The field is different in 2006-07, although H&P will build 55 new FlexRigs for about $625 million. The company is now building in-cycle, with firm 3-year contracts in place, and expects that the new capacity will produce significant value to shareholders, he said.

Long-term contracts

Moderator Moomjian asked the operators if they were prepared to go forward with long-term contracts with long lead times regardless of the market. He said that in the mid-1980s, operators refused to honor term contracts.

Jacobsen said that Shell intended to honor term contracts and has a solid 5-year plan. The company has contractual commitments out to 2011 and even 2012 for one particular rig. The company’s future business plan focuses on work in ultradeepwater.

Sigurdson said that BP has a similarly solid 5-year plan. The company has scheduled projects out to 2015, although the business plan becomes a bit “fuzzy” after 2010.

Mark Childers, general manager of Atwood Oceanics Inc. and chair of the current IADC/SPE drilling conference, said that all the company’s rigs were contracted for 2006, almost all for 2007-08, and some for 2009. He said bid requests arrive daily and, although 12 new jack ups are coming in 2007, “there will be people who will not get their wells drilled.”

Jacobsen agreed that demand was likely to exceed the growing capacity, but that operators and drilling contractors could close that gap by increasing efficiency.

Woolie said that there were already bid requests in some markets with no capacity due to shortages of rigs and qualified personnel. He said that in the Rockies, rigs shut down or circulate because they don’t have people available to trip pipe. In the North Sea, a major oil company on a harsh environment jack up had to go to a 12-hr work schedule because it didn’t have enough completion engineers to work the project.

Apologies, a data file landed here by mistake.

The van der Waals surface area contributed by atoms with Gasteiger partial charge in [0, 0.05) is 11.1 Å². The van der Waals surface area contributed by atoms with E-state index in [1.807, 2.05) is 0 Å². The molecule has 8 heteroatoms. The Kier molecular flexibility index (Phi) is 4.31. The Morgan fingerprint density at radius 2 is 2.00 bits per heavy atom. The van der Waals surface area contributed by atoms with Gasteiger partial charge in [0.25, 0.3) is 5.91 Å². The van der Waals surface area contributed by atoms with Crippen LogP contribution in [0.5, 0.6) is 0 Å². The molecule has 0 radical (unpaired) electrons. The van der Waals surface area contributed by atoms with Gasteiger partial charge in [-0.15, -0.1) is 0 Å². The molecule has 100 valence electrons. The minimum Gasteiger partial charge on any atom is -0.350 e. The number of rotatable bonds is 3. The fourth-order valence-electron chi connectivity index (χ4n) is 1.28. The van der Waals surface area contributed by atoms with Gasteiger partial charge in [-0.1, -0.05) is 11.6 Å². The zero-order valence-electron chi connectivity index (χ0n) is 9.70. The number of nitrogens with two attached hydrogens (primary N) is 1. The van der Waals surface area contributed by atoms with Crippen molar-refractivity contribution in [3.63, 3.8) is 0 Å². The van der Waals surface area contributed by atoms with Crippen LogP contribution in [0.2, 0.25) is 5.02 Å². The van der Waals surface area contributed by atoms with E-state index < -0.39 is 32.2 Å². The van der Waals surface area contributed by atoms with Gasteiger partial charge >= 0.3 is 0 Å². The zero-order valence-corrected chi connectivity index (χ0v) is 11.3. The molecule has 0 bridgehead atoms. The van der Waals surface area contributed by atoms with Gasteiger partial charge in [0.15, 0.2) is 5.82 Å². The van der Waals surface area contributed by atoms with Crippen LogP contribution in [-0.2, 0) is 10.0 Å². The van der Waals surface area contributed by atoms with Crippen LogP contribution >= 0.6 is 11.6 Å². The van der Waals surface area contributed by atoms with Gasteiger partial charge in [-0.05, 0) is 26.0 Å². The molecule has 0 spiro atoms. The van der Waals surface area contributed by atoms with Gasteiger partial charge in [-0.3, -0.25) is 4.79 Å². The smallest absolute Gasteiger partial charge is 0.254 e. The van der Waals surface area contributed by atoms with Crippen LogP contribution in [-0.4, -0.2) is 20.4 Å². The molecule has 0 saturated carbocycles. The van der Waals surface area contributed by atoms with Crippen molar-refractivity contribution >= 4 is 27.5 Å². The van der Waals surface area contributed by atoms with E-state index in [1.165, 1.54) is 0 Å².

A “looming problem” in the Gulf of Mexico is risk management of long-term contracts. Woolie said that insurance brokers have said 200-400% increase in premiums, reduced level of coverage, and higher deductibles would be in place before the 2006 hurricane season. The financial implications may force some contractors to remove rigs from the Gulf of Mexico, and day rates will increase for those rigs that remain. Increased insurance costs may lead to under-insurance of rigs, as operators revise contracts to shift the risk to drilling contractors.

The industry may need step-changes to better share the risk, to make the contracting and purchasing process less cumbersome and simplify the supply chain, to benchmark drilling performance, to establish best practices, and perhaps to standardize equipment.